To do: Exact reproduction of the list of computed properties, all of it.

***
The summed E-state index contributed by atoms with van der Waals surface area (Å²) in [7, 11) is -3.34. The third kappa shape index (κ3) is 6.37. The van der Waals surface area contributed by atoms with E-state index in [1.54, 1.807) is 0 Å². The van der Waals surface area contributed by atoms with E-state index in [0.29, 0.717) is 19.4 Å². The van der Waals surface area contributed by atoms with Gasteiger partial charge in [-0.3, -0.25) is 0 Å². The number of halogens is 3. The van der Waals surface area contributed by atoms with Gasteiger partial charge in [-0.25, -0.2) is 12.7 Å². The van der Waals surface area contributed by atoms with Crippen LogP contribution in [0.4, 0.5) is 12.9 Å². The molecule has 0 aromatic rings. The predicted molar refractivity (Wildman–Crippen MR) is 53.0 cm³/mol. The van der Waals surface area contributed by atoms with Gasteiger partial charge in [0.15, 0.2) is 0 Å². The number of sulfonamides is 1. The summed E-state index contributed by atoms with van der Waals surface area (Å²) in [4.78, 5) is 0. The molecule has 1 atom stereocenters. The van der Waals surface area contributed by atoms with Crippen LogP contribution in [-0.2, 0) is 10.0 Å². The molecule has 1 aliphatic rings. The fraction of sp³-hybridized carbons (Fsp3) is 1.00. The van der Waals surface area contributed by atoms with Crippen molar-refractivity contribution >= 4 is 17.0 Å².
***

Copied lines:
The summed E-state index contributed by atoms with van der Waals surface area (Å²) in [7, 11) is -3.34. The third kappa shape index (κ3) is 6.37. The van der Waals surface area contributed by atoms with E-state index in [1.54, 1.807) is 0 Å². The van der Waals surface area contributed by atoms with E-state index in [0.29, 0.717) is 19.4 Å². The van der Waals surface area contributed by atoms with Gasteiger partial charge in [-0.3, -0.25) is 0 Å². The number of halogens is 3. The van der Waals surface area contributed by atoms with Gasteiger partial charge in [-0.25, -0.2) is 12.7 Å². The van der Waals surface area contributed by atoms with Crippen LogP contribution in [0.4, 0.5) is 12.9 Å². The molecule has 0 aromatic rings. The predicted molar refractivity (Wildman–Crippen MR) is 53.0 cm³/mol. The van der Waals surface area contributed by atoms with Gasteiger partial charge in [0.15, 0.2) is 0 Å². The number of sulfonamides is 1. The summed E-state index contributed by atoms with van der Waals surface area (Å²) in [4.78, 5) is 0. The molecule has 1 atom stereocenters. The van der Waals surface area contributed by atoms with Crippen LogP contribution in [-0.2, 0) is 10.0 Å². The molecule has 1 aliphatic rings. The fraction of sp³-hybridized carbons (Fsp3) is 1.00. The van der Waals surface area contributed by atoms with Crippen molar-refractivity contribution >= 4 is 17.0 Å².